Top of our list of highlights this month, we’re looking forward to the opening of Vivian Suter and Theaster Gates: Amalgam at Tate Liverpool. As winter sets in, Suter’s vibrant paintings, born straight out of the Guatemalan rainforest and displayed as an immersive installation, should provide an uplifting burst of life and energy. Gates, on the other hand, presents a politically charged body of work that addresses issues of race, territory and inequality in America through the little-known, only recently recovered history of Malaga, a small island off the north east state of Maine (USA).
From Liverpool to Leeds, we recommend a visit to Edward Allington: Things Unsaid at the Henry Moore Institute. The late Cumbria-born sculptor, writer and educator was part of a new generation of artists during the 1970s who felt that minimal and conceptual art was losing its edge, and who set out to address this in their work. Allington’s sizeable output is broadly united by a lifetime fascination with the relationship between sense, perception, and objects that we physically experience and touch, resulting in sculptural pieces that have a seductively haptic appeal.
Looking ahead to January, upcoming exhibition Thumbs Up will see four artists transform Castlefield Gallery into a space of enveloping conversation and exchange. Artworks will take the form of a bold series of experiments in scale, materiality and creative production, and demand audiences’ active participation rather than passive presence. We’re also excited for the second edition of MACFEST – Manchester’s award-winning Muslim Arts and Culture Festival. This year’s programme takes place across the city and features over 50 events, spanning literature, art, music, food, history, comedy, film, performance and culture. From creative workshops in Persian carpet design and Indonesian Batik painting, through to an afternoon exploring John Rylands Library’s substantial collection of Islamic miniature paintings and manuscripts, there’s plenty to enjoy.
Finally, as Christmas rolls around, we suggest avoiding the Arndale and heading instead to the Little Northern Contemporary Craft Fair 2019, where you’ll not only find unique handmade presents, but also be able to meet and buy directly from a hand-picked selection of 40 designer-makers. Also check out the Manchester Craft and Design Centre’s festive programme of #GiveHandmade events.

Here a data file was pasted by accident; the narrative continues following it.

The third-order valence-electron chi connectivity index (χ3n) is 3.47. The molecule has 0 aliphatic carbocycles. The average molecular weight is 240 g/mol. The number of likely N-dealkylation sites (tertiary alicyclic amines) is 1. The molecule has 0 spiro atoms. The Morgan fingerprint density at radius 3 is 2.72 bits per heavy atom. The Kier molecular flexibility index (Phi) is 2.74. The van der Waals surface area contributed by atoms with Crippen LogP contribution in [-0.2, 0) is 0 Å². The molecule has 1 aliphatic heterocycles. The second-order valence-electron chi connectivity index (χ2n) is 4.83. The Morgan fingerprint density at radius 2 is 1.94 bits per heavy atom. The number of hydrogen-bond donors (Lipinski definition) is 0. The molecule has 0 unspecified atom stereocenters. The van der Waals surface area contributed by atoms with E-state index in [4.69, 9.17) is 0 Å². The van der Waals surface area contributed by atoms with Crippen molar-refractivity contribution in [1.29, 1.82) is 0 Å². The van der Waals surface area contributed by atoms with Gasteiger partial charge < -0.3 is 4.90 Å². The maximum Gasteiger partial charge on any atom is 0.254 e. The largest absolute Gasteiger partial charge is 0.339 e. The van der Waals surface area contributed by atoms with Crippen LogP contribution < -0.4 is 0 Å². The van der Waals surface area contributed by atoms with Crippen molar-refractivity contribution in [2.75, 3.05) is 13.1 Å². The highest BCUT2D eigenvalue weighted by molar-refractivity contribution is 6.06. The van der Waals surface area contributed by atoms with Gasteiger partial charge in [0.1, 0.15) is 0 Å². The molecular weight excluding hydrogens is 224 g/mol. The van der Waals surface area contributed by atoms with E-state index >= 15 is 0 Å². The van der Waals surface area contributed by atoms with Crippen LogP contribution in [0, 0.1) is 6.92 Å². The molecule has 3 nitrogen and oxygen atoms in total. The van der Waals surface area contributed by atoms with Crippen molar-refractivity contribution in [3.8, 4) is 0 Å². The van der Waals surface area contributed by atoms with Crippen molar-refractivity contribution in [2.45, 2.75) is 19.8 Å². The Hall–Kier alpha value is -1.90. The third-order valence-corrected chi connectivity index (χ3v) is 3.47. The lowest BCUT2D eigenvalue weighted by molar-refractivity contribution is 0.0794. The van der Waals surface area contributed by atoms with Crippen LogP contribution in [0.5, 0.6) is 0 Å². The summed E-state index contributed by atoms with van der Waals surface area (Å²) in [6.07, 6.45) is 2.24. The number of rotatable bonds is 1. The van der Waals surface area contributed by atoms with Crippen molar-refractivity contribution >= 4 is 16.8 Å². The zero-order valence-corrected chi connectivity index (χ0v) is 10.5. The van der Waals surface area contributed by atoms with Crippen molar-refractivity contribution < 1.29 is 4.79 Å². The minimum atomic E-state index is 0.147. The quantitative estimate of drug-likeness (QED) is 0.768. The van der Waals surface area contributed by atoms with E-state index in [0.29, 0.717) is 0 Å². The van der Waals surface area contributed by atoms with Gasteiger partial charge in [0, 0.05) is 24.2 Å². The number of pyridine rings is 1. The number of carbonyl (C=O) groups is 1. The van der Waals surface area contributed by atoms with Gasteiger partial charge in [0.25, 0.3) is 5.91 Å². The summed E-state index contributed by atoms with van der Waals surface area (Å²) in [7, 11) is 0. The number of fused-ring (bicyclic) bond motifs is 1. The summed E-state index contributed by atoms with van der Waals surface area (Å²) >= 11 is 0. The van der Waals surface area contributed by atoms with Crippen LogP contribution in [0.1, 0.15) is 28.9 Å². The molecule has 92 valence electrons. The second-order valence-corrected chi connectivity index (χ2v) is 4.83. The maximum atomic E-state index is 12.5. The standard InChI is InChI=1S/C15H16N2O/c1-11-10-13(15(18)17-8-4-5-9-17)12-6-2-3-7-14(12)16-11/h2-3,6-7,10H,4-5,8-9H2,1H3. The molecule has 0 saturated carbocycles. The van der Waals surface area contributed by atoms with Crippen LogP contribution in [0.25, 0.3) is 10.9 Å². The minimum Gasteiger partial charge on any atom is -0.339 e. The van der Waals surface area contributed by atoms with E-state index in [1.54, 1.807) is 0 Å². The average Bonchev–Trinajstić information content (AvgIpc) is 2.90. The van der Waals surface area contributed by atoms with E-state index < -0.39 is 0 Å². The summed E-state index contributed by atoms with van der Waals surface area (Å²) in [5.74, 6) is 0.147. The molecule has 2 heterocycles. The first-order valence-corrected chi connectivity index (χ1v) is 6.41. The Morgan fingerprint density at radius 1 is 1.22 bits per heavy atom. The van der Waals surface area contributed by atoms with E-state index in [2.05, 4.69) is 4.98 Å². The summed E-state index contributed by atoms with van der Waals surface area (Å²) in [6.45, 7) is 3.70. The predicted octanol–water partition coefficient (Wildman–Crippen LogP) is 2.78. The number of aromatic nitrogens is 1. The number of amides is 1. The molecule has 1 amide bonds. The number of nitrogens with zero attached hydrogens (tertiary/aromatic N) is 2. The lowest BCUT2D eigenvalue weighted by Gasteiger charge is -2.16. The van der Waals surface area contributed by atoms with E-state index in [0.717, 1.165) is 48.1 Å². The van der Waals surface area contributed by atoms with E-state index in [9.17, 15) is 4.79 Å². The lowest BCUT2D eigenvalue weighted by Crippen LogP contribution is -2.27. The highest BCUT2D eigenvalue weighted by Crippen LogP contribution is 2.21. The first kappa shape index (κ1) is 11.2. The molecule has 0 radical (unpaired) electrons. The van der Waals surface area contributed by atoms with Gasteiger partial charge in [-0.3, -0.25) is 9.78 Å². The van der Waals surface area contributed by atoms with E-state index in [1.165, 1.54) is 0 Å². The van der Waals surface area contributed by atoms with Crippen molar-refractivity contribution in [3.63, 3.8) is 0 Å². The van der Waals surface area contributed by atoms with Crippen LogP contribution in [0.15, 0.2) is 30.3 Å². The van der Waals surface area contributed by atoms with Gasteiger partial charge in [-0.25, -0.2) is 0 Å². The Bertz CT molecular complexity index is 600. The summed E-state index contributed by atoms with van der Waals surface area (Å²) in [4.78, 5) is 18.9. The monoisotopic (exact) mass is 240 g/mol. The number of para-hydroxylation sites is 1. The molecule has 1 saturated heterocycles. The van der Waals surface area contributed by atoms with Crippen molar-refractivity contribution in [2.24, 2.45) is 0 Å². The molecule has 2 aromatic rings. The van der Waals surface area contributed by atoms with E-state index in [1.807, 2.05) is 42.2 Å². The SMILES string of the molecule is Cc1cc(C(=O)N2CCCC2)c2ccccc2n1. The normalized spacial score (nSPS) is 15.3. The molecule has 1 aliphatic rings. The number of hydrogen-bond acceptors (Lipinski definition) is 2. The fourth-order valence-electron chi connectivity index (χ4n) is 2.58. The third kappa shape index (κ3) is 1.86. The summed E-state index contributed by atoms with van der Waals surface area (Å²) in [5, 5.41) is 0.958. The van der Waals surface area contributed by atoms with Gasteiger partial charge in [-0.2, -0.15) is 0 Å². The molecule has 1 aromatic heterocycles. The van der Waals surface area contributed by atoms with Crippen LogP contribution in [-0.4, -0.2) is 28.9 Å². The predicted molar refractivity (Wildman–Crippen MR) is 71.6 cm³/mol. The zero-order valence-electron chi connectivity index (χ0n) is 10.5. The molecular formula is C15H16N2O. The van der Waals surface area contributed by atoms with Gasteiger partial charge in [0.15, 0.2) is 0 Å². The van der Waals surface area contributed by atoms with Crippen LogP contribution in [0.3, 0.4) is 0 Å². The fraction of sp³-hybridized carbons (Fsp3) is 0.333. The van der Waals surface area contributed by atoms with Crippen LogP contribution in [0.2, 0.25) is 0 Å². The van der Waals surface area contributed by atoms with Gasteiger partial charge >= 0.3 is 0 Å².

Here are our picks
An artist who believed that we often know more than can be spoken, Edward Allington’s restaging at the Henry Moore Institute offers a poetic response to the complexity of the world.
Curated with support from award-winning journalist Iona Craig, Yemen: Inside a Crisis at IMW North offers a powerful look at one of the world’s worst humanitarian crises.
Whether Liverpool Biennial 2018 passed you by or you diligently ticked-off every last one of its multiple offerings (if so; bravo), the Liverpool Biennial Northern England Tour seems unlikely to disappoint.
Award-winning playwright Linda Brogan and a group of local residents who used to attend the Reno nightclub in the 1970s and 80s prepare to occupy the Whitworth for one year. Located in Moss Side, the Reno was known as a space for young mixed-race Mancunians. This living exhibition will tell the story of the club through art and archive materials.
Discover how Victorian gentlemen protected their moustaches from tea, which monarch’s pair of stockings reside in Salford, get up close to incredible art and more.
Rugby League is born and bred in West Yorkshire. From its beginnings in Huddersfield in 1895 to the Super League superstars of today, celebrate over 120 years of blood, sweat and tears.
Marking the 200-year-anniversary of the Peterloo Massacre, ‘Disrupt? Peterloo and Protest’ at People’s History Museum takes visitors on a journey through the past, present and future of protest in this country.
What does it mean to be transported into another person’s memories? Step into a new digital art commission at Storyhouse in Chester to find out.
The Whitworth presents a quiet, yet arrestingly beautiful series of hand-coloured photographs taken by China’s first conceptual artist, Li Yuan Chia, nearing the end of his life.
Part of the Windrush generation, artist Pearl Alcock’s series of ‘visions’ and ‘moods’ realised as drawings and paintings go on display at the Whitworth.